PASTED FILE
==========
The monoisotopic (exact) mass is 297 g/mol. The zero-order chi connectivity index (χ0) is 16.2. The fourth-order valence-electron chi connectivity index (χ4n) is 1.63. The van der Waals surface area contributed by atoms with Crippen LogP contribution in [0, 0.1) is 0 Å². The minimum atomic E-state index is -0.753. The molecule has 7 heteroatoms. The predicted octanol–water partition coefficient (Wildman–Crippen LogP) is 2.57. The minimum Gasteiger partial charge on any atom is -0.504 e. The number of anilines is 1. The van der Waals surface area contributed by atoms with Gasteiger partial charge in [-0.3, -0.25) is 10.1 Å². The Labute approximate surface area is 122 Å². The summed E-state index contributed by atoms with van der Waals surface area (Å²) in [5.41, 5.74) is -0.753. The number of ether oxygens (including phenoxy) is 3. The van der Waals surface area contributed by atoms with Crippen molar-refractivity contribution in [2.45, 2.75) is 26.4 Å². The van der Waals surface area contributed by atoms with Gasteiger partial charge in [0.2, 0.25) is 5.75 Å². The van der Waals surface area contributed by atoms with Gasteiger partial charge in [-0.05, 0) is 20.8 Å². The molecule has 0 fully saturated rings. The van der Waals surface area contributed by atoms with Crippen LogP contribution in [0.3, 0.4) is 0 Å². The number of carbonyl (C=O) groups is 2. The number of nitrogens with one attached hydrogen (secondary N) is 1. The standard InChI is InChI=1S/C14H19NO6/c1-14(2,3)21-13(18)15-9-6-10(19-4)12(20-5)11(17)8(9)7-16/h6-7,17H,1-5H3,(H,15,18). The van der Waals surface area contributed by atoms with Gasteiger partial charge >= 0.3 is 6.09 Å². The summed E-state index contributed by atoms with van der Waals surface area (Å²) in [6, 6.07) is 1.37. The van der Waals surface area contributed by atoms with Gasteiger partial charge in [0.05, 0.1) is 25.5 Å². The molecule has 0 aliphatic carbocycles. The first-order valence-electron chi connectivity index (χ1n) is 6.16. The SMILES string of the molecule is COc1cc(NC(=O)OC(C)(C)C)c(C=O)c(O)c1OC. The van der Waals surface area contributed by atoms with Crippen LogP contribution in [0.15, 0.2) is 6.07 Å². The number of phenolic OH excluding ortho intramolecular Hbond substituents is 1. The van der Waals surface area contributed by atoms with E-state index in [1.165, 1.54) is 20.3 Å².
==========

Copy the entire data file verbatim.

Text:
The monoisotopic (exact) mass is 297 g/mol. The zero-order chi connectivity index (χ0) is 16.2. The fourth-order valence-electron chi connectivity index (χ4n) is 1.63. The van der Waals surface area contributed by atoms with Crippen LogP contribution in [0, 0.1) is 0 Å². The minimum atomic E-state index is -0.753. The molecule has 7 heteroatoms. The predicted octanol–water partition coefficient (Wildman–Crippen LogP) is 2.57. The minimum Gasteiger partial charge on any atom is -0.504 e. The number of anilines is 1. The van der Waals surface area contributed by atoms with Gasteiger partial charge in [-0.3, -0.25) is 10.1 Å². The Labute approximate surface area is 122 Å². The summed E-state index contributed by atoms with van der Waals surface area (Å²) in [5.41, 5.74) is -0.753. The number of ether oxygens (including phenoxy) is 3. The van der Waals surface area contributed by atoms with Crippen molar-refractivity contribution in [2.45, 2.75) is 26.4 Å². The van der Waals surface area contributed by atoms with Gasteiger partial charge in [0.2, 0.25) is 5.75 Å². The van der Waals surface area contributed by atoms with Gasteiger partial charge in [-0.05, 0) is 20.8 Å². The molecule has 0 fully saturated rings. The van der Waals surface area contributed by atoms with Crippen LogP contribution in [0.3, 0.4) is 0 Å². The number of carbonyl (C=O) groups is 2. The number of nitrogens with one attached hydrogen (secondary N) is 1. The standard InChI is InChI=1S/C14H19NO6/c1-14(2,3)21-13(18)15-9-6-10(19-4)12(20-5)11(17)8(9)7-16/h6-7,17H,1-5H3,(H,15,18). The van der Waals surface area contributed by atoms with Gasteiger partial charge >= 0.3 is 6.09 Å². The summed E-state index contributed by atoms with van der Waals surface area (Å²) in [6, 6.07) is 1.37. The van der Waals surface area contributed by atoms with Gasteiger partial charge in [0.05, 0.1) is 25.5 Å². The molecule has 0 aliphatic carbocycles. The first-order valence-electron chi connectivity index (χ1n) is 6.16. The SMILES string of the molecule is COc1cc(NC(=O)OC(C)(C)C)c(C=O)c(O)c1OC. The van der Waals surface area contributed by atoms with Crippen LogP contribution in [0.15, 0.2) is 6.07 Å². The number of phenolic OH excluding ortho intramolecular Hbond substituents is 1. The van der Waals surface area contributed by atoms with E-state index in [1.165, 1.54) is 20.3 Å².